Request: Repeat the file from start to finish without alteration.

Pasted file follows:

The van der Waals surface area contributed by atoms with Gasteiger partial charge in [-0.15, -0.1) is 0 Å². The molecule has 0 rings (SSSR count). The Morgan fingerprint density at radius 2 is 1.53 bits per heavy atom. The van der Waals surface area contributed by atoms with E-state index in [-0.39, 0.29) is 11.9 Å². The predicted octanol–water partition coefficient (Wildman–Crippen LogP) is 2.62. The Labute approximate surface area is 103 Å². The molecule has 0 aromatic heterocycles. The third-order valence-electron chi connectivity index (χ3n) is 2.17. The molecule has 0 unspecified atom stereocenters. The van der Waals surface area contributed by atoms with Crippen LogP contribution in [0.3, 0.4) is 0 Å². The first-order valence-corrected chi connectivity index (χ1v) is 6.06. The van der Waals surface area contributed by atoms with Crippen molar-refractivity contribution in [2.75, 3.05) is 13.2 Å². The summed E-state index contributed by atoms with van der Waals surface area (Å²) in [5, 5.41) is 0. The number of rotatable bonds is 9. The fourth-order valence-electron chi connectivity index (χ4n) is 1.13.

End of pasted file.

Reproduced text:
The van der Waals surface area contributed by atoms with Gasteiger partial charge in [-0.15, -0.1) is 0 Å². The molecule has 0 rings (SSSR count). The Morgan fingerprint density at radius 2 is 1.53 bits per heavy atom. The van der Waals surface area contributed by atoms with E-state index in [-0.39, 0.29) is 11.9 Å². The predicted octanol–water partition coefficient (Wildman–Crippen LogP) is 2.62. The Labute approximate surface area is 103 Å². The molecule has 0 aromatic heterocycles. The third-order valence-electron chi connectivity index (χ3n) is 2.17. The molecule has 0 unspecified atom stereocenters. The van der Waals surface area contributed by atoms with Crippen LogP contribution in [0.3, 0.4) is 0 Å². The first-order valence-corrected chi connectivity index (χ1v) is 6.06. The van der Waals surface area contributed by atoms with Crippen molar-refractivity contribution in [2.75, 3.05) is 13.2 Å². The summed E-state index contributed by atoms with van der Waals surface area (Å²) in [5, 5.41) is 0. The number of rotatable bonds is 9. The fourth-order valence-electron chi connectivity index (χ4n) is 1.13.